In 1860, the election was peaceful, but a few weeks later, fourteen southern states seceded from the Union.   Four years of civil war followed. 2% of the people were killed.

Go back even further, to 1775, and we see another civil war that claimed 6% of the people’s lives.   (The population was less then so the total number was less, but the impact was, arguably, greater.)   This war is known as the Revolutionary War or the American War of Independence.   It lasted seven years.

Both wars saw incredible divisions in America.   Both saw “brother against brother.”   Both were truly civil wars of the worst kind.   Is another civil war possible?   It is not out of the question.

Again, we are seeing great division in American society.   Roughly half the voters supported Donald Trump, while the other half supported Hillary Clinton.   The latter seem no more inclined to accept the result than voters in 1860.   That is not to say there will be another civil war, but there could be a great deal of civil unrest; and, eventually, another civil conflict, this time between conservatives and liberals, with race as a contributory factor.

Hundreds of thousands, some would say millions, of angry women were out on the streets of a number of cities, demonstrating over threats to women’s rights; an issue that did not even exist in 1860.   The term “women’s rights” is a euphemism for abortion, the murder of babies.   There was no support for abortion in 1860 – that’s a new phenomenon that is directly due to the nation’s gradual rejection of Christianity.   Over 60 million abortions have been performed since legalization in 1973 – those children, who would now be adults, have been replaced by over 60 million immigrants, some from countries that are hostile to the United States.   It really doesn’t make any sense.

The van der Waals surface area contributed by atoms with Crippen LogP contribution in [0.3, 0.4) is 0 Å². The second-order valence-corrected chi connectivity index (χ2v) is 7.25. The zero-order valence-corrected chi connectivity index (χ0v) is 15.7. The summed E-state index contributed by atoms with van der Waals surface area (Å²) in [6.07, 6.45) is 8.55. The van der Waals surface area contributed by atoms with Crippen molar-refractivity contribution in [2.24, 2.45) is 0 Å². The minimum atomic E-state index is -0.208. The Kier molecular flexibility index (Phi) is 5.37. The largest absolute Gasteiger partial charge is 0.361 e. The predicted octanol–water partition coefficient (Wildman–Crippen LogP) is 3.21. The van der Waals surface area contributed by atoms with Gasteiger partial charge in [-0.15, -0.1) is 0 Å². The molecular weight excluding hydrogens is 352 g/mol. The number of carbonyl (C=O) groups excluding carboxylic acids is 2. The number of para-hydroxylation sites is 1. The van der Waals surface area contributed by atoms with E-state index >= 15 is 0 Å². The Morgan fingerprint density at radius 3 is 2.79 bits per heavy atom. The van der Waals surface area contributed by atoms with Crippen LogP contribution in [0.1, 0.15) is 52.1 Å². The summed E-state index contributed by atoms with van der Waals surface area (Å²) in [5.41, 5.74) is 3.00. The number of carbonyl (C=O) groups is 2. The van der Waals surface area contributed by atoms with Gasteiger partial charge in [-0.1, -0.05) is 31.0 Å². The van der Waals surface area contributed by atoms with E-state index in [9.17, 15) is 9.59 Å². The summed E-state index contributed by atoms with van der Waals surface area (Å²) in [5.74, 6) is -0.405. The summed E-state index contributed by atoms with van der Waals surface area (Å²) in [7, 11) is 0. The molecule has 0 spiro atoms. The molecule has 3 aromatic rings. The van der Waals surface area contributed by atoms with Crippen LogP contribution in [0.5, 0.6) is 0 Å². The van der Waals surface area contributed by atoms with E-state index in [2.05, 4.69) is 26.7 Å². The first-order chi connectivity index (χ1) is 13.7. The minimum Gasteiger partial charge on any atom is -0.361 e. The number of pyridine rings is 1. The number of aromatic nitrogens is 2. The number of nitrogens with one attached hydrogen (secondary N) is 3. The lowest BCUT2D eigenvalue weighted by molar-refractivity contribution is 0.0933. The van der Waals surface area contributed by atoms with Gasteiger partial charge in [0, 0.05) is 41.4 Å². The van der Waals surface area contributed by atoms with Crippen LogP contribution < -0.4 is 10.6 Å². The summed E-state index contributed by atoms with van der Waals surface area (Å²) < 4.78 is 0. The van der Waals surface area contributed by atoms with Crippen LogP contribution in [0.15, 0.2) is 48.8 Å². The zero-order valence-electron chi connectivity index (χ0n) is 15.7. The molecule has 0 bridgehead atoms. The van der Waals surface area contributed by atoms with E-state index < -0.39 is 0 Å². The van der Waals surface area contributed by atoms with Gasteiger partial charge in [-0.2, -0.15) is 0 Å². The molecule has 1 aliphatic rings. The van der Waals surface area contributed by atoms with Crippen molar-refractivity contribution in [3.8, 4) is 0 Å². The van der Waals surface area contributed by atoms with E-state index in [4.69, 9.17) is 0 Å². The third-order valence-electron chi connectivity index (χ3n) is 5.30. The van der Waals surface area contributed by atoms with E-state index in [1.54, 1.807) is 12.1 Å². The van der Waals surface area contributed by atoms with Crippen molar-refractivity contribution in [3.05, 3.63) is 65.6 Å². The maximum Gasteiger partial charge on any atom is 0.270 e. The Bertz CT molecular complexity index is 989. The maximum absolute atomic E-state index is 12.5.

Many of those immigrants are now with the demonstrators against the new Administration.   This adds an ethnic dimension that did not exist in the two previous civil wars.   Some of the most outspoken critics of the new administration in Washington are Muslims.   Liberals come quickly to their defense. I even heard one prominent liberal on CNN yesterday extolling the virtue of an Islamic female leader who “is pro-gray, pro-LGBT.”   Do they really believe that?  The gay lifestyle is totally at variance with Islam.   Gays have no civil rights in any Muslim country.

These divisions in America, primarily over abortion (sorry, women’s rights) and race, will continue to worsen during the Trump presidency.   They have already resulted in some violence.   In time, they could explode into greater conflict.

Americans can pride themselves on being part of a presidential republic that has seen many peaceful changes of government, but America is not unique where peaceful change is concerned.   The challenge now is to make sure peaceful transfers of power continue. This is not likely to happen in a period of increasing diversity. Tribalism was a big factor in Gambia’s electoral disaster – tribalism is now a growing threat in America.

Diversity is just another word for “tribalism.”

We should not become complacent.   Jesus Christ warned that:  “A house divided against itself cannot stand.”  (Matthew 12:25).

 

 

 

 

 

 

A VERY BUSY LAP

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I had been working on a blogpost to update readers on developments in Europe, when I had to go collect our four-year-old grandson, Leeson, from school.   From there, we went to the dollar store.   I’ve learned that the dollar store is the only store I can take him, as “everything is one dollar” and it won’t cost me too much, no matter what he wants.